Ever get frustrated that your plants can’t stay with you for more than a couple of weeks from a disease you never saw coming? This post is here to save you from the worry of them targeting your precious plants again with these handy tips.
In order to choose your plant protection products wisely, you first need to identify what exactly is wrong with your plants. Below are the most common issues:
- Insects – They bite or drill holes in the leaves, stem and fruit, and can cause serious damage or even death to your plant. They usually hide out on the underside of leaves, making it relatively easy to find them. To get rid of or ward off insects, you will need an insecticide.
- Moulds – These attach themselves to your plants and feed on them. The first warning that you have mould is when you see any staining and discolouration on leaves and stems. To treat, you need a fungicide.
- Excess nutrient or nutrient deficiencies – You will normally notice these only when the leaves change colour, as they tend to turn paler or yellow. To solve this problem, you will require fertiliser or a deficiency corrector.
- Excess or lack of irrigation/ exposure to sunlight – If you haven’t found any bugs or noticed spots or stains, and the leaves are a good colour, then it may be that you need to water more or less, or provide more or less sunlight.
The critical thing is to identify the issue. Applying insecticide won’t help if your plant has mould, or vice versa.
The essential plant protection first aid kit
Let’s suppose you have ruled out any issues with watering, that the plant receives enough sunlight, and that you fertilise it regularly. In this case all you need is an insecticide and a fungicide, as well as a few targeted products that we will discuss later on.
It’s good to know that most of these products play a preventative as well as curative role. After all, prevention is always, always better than cure. As an example, in summer some regions are prone to torrential rains. This provides the ideal conditions for the appearance of moulds, as these thrive in heat and humidity.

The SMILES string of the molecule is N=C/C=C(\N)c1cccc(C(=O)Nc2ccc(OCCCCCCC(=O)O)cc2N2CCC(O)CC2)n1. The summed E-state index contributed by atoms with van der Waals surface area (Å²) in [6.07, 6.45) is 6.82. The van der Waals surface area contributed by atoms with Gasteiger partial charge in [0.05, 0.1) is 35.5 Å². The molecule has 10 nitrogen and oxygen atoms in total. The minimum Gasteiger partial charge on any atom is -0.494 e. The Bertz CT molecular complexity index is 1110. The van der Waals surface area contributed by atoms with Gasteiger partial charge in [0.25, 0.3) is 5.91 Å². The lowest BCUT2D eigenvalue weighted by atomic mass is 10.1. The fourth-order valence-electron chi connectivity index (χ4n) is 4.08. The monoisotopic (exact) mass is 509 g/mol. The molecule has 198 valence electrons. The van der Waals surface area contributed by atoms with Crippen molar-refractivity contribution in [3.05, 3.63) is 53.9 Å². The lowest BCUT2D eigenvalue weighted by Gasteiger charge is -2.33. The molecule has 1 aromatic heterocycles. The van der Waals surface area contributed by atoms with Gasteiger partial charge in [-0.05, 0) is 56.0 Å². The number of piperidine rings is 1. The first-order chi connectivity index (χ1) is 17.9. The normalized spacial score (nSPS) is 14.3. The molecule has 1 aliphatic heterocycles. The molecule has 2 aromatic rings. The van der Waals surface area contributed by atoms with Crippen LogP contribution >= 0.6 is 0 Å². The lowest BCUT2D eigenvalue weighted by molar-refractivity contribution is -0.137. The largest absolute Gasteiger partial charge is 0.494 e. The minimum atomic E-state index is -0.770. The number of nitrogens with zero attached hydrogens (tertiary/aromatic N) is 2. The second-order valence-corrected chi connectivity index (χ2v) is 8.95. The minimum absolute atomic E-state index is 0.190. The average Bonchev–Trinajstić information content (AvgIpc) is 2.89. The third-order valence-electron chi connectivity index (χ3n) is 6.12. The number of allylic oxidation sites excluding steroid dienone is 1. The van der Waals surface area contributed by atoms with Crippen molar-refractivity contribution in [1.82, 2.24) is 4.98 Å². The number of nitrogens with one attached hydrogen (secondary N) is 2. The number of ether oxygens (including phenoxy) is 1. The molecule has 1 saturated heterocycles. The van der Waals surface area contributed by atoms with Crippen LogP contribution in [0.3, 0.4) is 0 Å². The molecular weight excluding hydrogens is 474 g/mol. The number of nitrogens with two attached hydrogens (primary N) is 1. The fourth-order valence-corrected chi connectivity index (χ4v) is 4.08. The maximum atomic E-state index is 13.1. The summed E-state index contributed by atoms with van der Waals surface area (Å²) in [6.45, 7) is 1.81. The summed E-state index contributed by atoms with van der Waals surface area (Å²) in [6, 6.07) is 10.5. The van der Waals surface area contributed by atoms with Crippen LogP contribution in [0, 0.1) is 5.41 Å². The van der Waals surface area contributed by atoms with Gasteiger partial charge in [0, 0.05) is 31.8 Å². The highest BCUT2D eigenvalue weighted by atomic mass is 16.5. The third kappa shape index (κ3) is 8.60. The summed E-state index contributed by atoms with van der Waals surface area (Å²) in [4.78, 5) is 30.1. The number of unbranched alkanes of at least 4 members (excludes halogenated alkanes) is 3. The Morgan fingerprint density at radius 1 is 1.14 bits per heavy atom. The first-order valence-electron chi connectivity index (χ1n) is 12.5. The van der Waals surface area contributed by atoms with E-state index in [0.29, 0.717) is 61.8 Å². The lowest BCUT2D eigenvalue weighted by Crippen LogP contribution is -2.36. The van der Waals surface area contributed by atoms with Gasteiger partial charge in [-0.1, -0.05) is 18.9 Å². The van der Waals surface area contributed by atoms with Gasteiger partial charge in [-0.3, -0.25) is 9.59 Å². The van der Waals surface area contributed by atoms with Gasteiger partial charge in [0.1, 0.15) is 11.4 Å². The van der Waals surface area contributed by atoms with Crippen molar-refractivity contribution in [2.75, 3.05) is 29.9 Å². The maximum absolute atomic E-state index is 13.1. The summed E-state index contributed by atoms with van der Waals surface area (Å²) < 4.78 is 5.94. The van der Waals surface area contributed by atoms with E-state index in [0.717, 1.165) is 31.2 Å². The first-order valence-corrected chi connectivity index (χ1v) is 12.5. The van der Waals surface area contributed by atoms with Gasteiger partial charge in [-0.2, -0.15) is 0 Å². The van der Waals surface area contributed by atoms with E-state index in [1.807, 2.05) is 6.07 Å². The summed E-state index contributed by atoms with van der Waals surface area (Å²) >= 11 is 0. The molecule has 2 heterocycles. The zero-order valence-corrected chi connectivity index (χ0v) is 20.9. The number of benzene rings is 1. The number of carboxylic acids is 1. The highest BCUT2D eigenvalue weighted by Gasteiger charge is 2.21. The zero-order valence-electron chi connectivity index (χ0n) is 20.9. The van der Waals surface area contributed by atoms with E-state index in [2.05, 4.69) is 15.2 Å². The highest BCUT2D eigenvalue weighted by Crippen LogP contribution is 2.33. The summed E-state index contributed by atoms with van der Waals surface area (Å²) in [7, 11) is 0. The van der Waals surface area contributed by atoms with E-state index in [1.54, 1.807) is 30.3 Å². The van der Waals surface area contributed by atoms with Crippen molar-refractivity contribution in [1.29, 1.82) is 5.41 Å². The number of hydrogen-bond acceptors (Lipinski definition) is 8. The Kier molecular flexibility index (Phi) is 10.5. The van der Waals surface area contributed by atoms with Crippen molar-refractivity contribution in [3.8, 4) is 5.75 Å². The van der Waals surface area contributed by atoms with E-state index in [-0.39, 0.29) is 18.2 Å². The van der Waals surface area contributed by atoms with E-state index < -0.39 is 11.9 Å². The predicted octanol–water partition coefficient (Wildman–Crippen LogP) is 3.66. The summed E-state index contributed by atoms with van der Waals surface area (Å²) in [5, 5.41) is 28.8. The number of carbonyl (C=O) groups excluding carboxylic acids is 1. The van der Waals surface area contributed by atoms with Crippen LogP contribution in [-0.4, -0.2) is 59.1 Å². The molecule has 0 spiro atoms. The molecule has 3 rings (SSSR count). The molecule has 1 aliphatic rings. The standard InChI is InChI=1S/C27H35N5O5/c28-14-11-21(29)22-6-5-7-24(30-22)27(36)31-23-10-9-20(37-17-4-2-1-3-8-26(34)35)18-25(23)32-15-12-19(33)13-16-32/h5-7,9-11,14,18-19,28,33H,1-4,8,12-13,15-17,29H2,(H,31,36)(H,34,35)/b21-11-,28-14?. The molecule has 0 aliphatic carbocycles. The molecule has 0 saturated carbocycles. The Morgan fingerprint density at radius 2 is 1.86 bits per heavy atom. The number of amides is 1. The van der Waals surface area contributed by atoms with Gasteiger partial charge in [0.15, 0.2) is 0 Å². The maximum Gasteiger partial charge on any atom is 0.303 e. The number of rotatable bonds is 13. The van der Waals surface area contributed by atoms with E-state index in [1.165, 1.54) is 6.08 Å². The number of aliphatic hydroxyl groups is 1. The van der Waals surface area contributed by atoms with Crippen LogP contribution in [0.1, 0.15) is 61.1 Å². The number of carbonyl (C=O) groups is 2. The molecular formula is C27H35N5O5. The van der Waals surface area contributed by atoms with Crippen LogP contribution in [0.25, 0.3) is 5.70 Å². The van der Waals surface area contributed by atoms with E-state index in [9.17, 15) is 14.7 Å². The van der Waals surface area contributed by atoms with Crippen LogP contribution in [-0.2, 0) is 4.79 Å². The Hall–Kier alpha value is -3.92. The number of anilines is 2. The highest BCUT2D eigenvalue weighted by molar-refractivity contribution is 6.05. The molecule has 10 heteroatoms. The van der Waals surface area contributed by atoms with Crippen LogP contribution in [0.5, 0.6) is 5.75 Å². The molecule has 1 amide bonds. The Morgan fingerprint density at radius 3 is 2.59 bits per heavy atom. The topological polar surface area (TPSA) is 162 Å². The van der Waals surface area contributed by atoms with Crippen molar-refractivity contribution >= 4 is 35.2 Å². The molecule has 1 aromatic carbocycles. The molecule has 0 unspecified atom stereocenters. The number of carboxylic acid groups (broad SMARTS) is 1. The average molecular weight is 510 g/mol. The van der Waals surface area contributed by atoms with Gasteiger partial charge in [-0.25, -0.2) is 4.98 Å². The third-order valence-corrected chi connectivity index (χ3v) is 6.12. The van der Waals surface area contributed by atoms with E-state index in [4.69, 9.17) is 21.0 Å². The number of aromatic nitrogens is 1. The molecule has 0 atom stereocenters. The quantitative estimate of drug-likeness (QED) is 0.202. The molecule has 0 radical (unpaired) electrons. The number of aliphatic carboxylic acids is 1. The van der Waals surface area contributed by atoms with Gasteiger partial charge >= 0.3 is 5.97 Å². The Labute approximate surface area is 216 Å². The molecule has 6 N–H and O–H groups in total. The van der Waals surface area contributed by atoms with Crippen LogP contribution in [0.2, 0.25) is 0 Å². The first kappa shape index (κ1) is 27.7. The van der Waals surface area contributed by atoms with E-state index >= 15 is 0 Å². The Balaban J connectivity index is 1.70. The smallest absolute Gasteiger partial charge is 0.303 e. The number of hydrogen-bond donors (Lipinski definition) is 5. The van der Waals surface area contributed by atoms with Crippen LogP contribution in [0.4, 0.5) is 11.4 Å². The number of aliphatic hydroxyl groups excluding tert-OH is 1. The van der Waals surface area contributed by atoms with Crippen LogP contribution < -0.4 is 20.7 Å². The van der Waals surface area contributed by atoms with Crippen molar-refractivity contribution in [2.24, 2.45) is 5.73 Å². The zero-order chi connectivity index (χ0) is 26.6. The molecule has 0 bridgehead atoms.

After it rains, it’s a good idea to apply fungicide to your plants, as a preventative measure. This stops the mould or fungus spores from finding a suitable environment to settle in.
The same goes for insecticides. Have you ever noticed that the instructions tell you to reapply the treatment after a few days? That’s because many insecticides target the adult insects, but do not work on the eggs that may have been deposited on your plants. These will hatch after a few days, giving rise to a new generation of bugs that will continue to cause problems.
Earlier on we mentioned that apart from fungicide and insecticide, there are some targeted products that can also be essential to your first aid kit:
- A molluscicide, or in other words, a product against snails and slugs. A must-have in any plant first aid kit if you have a vegetable patch or garden. Slugs and snails don’t tend to appear on terraces or balconies unless they hitch a ride on one of your plants.
- If you have geraniums, we recommend keeping a specific insecticide handy that targets the larvae of the butterfly that this plant attracts. This is a very specific pest (also known as geranium drill) which targets this plant only, meaning you should be prepared if you want to keep your geraniums healthy and eye-catching.
- An iron chlorosis corrector to combat a lack of iron in hortensias, camellias, gardenias and hibiscus, amongst other plants. The leaves begin to turn yellow, shrivel and then fall off.
- Calcium-rich fertiliser for your tomatoes, especially if you’ve already suffered from apical-blossom end rot, as per the photo above.
How to apply plant protection products
Most of these products come in powder form for dilution, or directly in liquid form. To apply, you’ll need a sprayer as this allows you to spread the product uniformly over the leaves and stem.
If you only have a few plants at home, you can make do with a spray bottle, such as the ones for household cleaning. But we highly recommend getting yourself a pressure sprayer (available in 2, 5, 8 and 16 litres). These are really comfortable to use because by pumping the lever you can achieve enough pressure to spray the liquid without having to continuously pump. The nozzle is usually adjustable, allowing you to create small droplets that will be finely dispersed over the plants.
Larger pressure sprayers also come with a lance or wand, meaning you don’t have to bend down or come into direct contact with your plants. This is great not only in terms of comfort but also to keep you as far away as possible from the product being applied. Some products may cause respiratory problems, hence we recommend reading the manufacturer’s instructions carefully. We don’t want to scare you off, just warn you to take the necessary precautions and apply them 100% safely.
Let’s finish up with a couple of additional tips: try to apply your plant protection products at the start or end of the day, to avoid the direct sunlight over your plants. This will prove far more effective and convenient, particularly with organic products, as most of these are photosensitive, meaning they are less effective in sunlight.
When you’ve finished applying the treatment, release the sprayer’s internal pressure by opening the valve: this will lengthen its service life.
Thanks for reading!
How to Prevent Plant Pests
Top 8 Weird Flowers